Were you tuned in to Galactic TV last week? If not, you missed an opportunity to visit with Messier object. Although the Moon was shining bright, mighty M7 could still cut through and send us a starry view! If you didn’t get a chance to see it – no worries. We did a video recording for you and saved it. Just step inside the library to watch….
(The following information is a direct quote from Wikipedia.)
OBJECT INFORMATION: M 7 – SCORPIUS
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Messier 7 or M7, also designated NGC 6475 and sometimes known as known as the Ptolemy Cluster, is an open cluster of stars in the constellation of Scorpius.
The cluster is easily detectable with the naked eye, close to the “stinger” of Scorpius. It has been known since antiquity; it was first recorded by the 1st century astronomer Ptolemy, who described it as a nebula in 130 AD. Giovanni Batista Hodierna observed it before 1654 and counted 30 stars in it. Charles Messier catalogued the cluster in 1764 and subsequently included it in his list of comet-like objects as ‘M7’.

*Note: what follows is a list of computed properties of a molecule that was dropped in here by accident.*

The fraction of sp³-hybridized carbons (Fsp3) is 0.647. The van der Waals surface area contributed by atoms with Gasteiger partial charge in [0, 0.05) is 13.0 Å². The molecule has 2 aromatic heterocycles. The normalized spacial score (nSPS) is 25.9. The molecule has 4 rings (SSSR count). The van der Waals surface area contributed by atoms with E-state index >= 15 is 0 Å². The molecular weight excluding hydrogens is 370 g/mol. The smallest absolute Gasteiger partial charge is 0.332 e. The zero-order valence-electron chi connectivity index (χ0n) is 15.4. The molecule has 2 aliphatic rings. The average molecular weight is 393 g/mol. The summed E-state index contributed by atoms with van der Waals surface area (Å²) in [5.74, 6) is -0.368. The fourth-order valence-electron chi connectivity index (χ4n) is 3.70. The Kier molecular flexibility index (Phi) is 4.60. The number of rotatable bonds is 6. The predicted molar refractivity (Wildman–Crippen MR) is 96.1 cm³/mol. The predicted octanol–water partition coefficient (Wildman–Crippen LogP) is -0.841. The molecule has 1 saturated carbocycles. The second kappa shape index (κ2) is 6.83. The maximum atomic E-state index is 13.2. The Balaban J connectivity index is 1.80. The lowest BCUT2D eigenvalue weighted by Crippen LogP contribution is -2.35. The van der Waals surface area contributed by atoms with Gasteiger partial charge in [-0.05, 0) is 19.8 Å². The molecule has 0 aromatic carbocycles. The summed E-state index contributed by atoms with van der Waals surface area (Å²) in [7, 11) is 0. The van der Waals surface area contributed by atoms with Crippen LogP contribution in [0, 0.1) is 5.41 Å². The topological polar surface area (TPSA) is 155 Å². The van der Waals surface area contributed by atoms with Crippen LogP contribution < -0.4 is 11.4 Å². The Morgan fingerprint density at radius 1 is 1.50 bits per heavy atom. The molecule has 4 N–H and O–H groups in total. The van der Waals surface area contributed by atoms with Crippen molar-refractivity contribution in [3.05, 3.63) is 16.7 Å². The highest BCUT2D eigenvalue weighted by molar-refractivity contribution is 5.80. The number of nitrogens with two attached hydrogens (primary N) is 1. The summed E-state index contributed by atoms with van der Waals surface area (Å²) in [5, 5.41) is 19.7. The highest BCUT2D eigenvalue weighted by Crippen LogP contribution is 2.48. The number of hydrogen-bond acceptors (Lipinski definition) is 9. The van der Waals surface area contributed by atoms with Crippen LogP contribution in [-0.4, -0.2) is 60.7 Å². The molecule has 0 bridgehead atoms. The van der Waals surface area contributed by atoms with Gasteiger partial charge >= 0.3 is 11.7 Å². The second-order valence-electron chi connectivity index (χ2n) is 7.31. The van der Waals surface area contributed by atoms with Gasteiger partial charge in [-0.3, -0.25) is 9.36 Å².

Telescopic observations of the cluster reveal about 80 stars within a field of view of 1.3° across. At the cluster’s estimated distance of 800-1000 light years this corresponds to an actual diameter of 18-25 light years. The age of the cluster is around 220 million years while the brightest star is of magnitude 5.6.
As always, you can visit the remote telescope by clicking on the IYA “LIVE Remote Cam” Logo to your right. We’ll be broadcasting whenever skies are clear and dark in Central Victoria! Enjoy…
Many thanks to all the contributors at Wikipedia for all that you do!